A member of the “Catholics4Change” community recently forwarded me the following questions:  I am asking you and your hierarchy to tell the truth about who the perpetrators and enablers are. Also where does the money come from that the Archdiocese of Philadelphia uses for the lobbying group Penna. Catholic Conference? Why is Abp. Chaput lobbying against HB 832 & HB 878?

Unfortunately I do not believe I am able to provide complete answers to these questions.  I am not unable due to a desire to protect my brother priests or our bishops, or out of a desire to protect the institution of the Church or out of arrogance.  I truly do not know the answers you are seeking although I have been asking some of the same questions.  Based on what I do know, I can offer the following…

At this point the Archdiocese of Philadelphia website publishes the names and photos of priests and deacons who have been accused and whose accusation has found to be “credible” by the Archdiocese.  I realize that this system does not include all the accused, which is a concern to many given the belief of the Philadelphia District Attorney that the Archdiocese’s process was often flawed and left children at risk.

Regarding the identification of “enablers”, I am not aware of the Archdiocese doing this at all.  Again, the various Grand Jury Reports did name a variety of priests who worked for the Archdiocese of Philadelphia who they believed contributed to the system that continued to place children at risk (which led to the current prosecution of Msgr. Lynn).  One of the recurring conversations among priests in recent months has been on this topic: who knew what and when (I assure you that those who were having these conversations truly did not know what was happening regarding the victimization of children and their families).  While there is continued encouragement to move forward in faith and seek healing, I do not believe that this can happen for many people until there is clarity and transparency on “who knew what and when”.   Like the person who posted this question, I too would like to know a complete answer from the Archdiocese of Philadelphia.

Regarding the finances that the Archdiocese contributes to the PA Catholic Conference, the “public affairs” arm of PA’s Catholic Bishops and our Dioceses: sadly, the answer remains “I do not know”.  I do not know the budget of the PA Catholic Conference (nor is the information available online) nor do I know the amount of contribution made by the Archdiocese of Philadelphia (not listed in the Archdiocese Financial Statement).  The Conference advocates on a variety of issues including: school choice, respect life issues, poverty concerns, marriage and family issues, and I imagine they will soon be advocating on behalf of the Bishops regarding the proposed lifting of the statute of limitations to allow for civil suits against perpetrators of sexual abuse.  In general, the income of the Archdiocese of Philadelphia comes from a few sources: interest from investments, the assessment levied against parishes and gifts in kind made to the Archdiocese.  I imagine that any support for the PA Catholic Conference comes through these sources however I do not know that for certain.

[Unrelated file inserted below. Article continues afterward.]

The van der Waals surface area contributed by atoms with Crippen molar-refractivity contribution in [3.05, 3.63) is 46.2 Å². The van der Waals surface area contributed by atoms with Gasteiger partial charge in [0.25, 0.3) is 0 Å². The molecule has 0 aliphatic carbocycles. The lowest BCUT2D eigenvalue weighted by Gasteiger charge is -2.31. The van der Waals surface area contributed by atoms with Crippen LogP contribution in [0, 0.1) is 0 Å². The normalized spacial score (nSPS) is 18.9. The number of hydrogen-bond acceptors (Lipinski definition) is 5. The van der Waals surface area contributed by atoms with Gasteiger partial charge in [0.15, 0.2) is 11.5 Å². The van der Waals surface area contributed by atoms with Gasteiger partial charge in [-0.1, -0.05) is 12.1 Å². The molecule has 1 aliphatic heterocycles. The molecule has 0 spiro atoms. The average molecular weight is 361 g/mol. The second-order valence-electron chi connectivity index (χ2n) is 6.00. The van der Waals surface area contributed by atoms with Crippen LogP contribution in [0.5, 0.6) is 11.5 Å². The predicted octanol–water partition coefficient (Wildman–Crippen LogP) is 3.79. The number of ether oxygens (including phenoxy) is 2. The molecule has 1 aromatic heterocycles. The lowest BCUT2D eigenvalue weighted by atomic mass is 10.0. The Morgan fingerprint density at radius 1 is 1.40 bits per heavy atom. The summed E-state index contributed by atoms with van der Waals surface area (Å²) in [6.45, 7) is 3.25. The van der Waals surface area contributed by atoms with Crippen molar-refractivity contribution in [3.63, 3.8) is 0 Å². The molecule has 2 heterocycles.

Finally, I do not know that Abp. Chaput is lobbying against the proposed legislation that would allow civil suits on behalf of victims of childhood sexual abuse.  I have not had a conversation with Abp. Chaput about this matter nor has he communicated anything to priests at this point.

As I am able to gain more complete answers to these questions I will share them on this forum and in other ways as I continue to seek a renewed integrity in our Church for the glory of God and the good of the human family.